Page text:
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Homemade Chicken Stock

April 11, 2012

After last night’s five minute dinner of chicken and cheese quesadillas, all that was left was chicken bones, skins and scraps.  I love cooking using a rotisserie chicken from the grocery store because it is inexpensive, cooked to perfection and, most importantly of all, very easy.

But until recently I had been disposing of the leftovers without realizing what I could be doing with them.  Once I started canning, though, I began to look at food in a different way.  Fruit seasons, for example, began to take on a whole new level of excitement as I came to realize the delicious bounty that home preservation brings as compared to store-bought food.  So I’ve begun making chicken stock out of my leftover chicken carcasses.  It is incredibly easy, delicious, and I am in total control of the ingredients.  I can add just the amount of salt I want without adding too much or too little, which seems to be the only options the grocery store offers.  Plus, I can use sea salt, which I prefer.  Generally, I prefer to keep it simple, without putting too much thought or effort into it.

First, I dumped the leftover chicken into my stock pot.  It goes in bones, skin, meat remnants and all.  I added carrots, and onion with a little bit of garlic and salt and pepper.  I would have preferred to add celery as well, but evidently I was out of it without realizing it.  Fortunately, it still turned out delicious.  It is also worth noting that I try not to put too much salt in it because I can easily add salt later as the recipe calls for it, but I do prefer to have some salt rather than none in my stock.  It seems to bring out the flavors more.  I added plenty of water to fill the stock pot.

Next, I brought it to a hard boil, then reduced the heat until it maintained a consistent, low rolling boil.

Once it was boiling for a while, a layer of frothy bubbles rose to the surface.  These contain impurities and should be skimmed off.

Generally, I’ve read the recommendation to let it boil for at least an hour, and I’ve also read recommendations that take the cooking time up to several hours.  In my case, it usually ends up cooking around three hours or so.  I don’t have a really good reason for this beyond that’s what fits best into my schedule between getting it started right after dinner and not wanting to start processing the finished product until after the girls are in bed.  That having been said, it’s always turned out really well so it’s probably what I will continue to do.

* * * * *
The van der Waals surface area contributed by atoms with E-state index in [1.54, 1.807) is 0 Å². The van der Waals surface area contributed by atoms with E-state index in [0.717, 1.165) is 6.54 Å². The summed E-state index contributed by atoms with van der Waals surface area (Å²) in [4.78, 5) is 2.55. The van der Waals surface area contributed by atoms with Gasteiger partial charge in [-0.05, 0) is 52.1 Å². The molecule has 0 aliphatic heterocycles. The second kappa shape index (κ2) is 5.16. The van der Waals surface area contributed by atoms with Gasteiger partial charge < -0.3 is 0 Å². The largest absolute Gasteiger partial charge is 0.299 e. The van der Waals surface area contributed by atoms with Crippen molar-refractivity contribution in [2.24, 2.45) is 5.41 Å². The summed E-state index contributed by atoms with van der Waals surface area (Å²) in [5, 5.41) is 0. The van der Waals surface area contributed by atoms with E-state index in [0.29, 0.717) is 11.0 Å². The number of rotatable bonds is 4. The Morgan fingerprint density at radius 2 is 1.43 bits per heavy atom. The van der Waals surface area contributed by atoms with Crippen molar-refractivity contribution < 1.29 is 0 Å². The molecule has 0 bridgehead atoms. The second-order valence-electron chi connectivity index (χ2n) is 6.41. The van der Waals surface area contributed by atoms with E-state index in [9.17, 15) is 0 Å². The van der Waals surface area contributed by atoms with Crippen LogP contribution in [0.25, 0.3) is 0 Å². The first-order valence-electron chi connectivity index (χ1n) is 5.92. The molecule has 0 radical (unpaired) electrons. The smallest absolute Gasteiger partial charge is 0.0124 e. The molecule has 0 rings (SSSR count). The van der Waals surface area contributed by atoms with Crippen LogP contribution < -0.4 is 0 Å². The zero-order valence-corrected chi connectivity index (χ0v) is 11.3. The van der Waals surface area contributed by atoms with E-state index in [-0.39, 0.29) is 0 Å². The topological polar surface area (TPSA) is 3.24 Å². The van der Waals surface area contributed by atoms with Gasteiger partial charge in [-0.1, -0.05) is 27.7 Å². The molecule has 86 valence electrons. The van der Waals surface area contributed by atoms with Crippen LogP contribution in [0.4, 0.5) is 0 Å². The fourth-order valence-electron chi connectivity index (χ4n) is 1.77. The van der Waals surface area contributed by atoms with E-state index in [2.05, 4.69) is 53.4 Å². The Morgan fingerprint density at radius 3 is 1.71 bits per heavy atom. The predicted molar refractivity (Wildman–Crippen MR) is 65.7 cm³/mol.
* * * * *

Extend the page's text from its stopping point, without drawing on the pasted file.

Once it finished cooking, I strained a small amount out to fill one pint jar and two half pint jars.  These went into my fridge for relatively immediate use.  I like using half pint jars as a convenient size for when I just want to use a little bit in my cooking.  Ideally, at some point I will break out my pressure cooker and can some of my stock, but as of yet I have not done this.  My only canning to date has been water bath canning, which is much simpler.  The remaining stock I put into freezer zip-lock bags and froze.  It will last several months in a deep freezer, and I have not yet had an issue using it all up.  If I start to get too much, I usually thaw out several bags and make soup.

Although I cook it for a long time, most of that time is relatively unsupervised.  Once it is boiling at the right temp, it can pretty much sit and boil on the burner for a long time.  This makes it an ideal thing to do for busy moms like me.


From → Food

  1. I love doing this, too. I usually freeze my stock, but since my freezer is getting so full as of late, I’ve been thinking about canning the stock. If you try it let me know how it works out.
    Thanks, Beth

    • Definitely I will! I think I’m going to have to get a bigger pressure cooker if I’m going to go down that route though. I already went out and bought a huge water bath canner since I’ve been doing so much of that. 🙂

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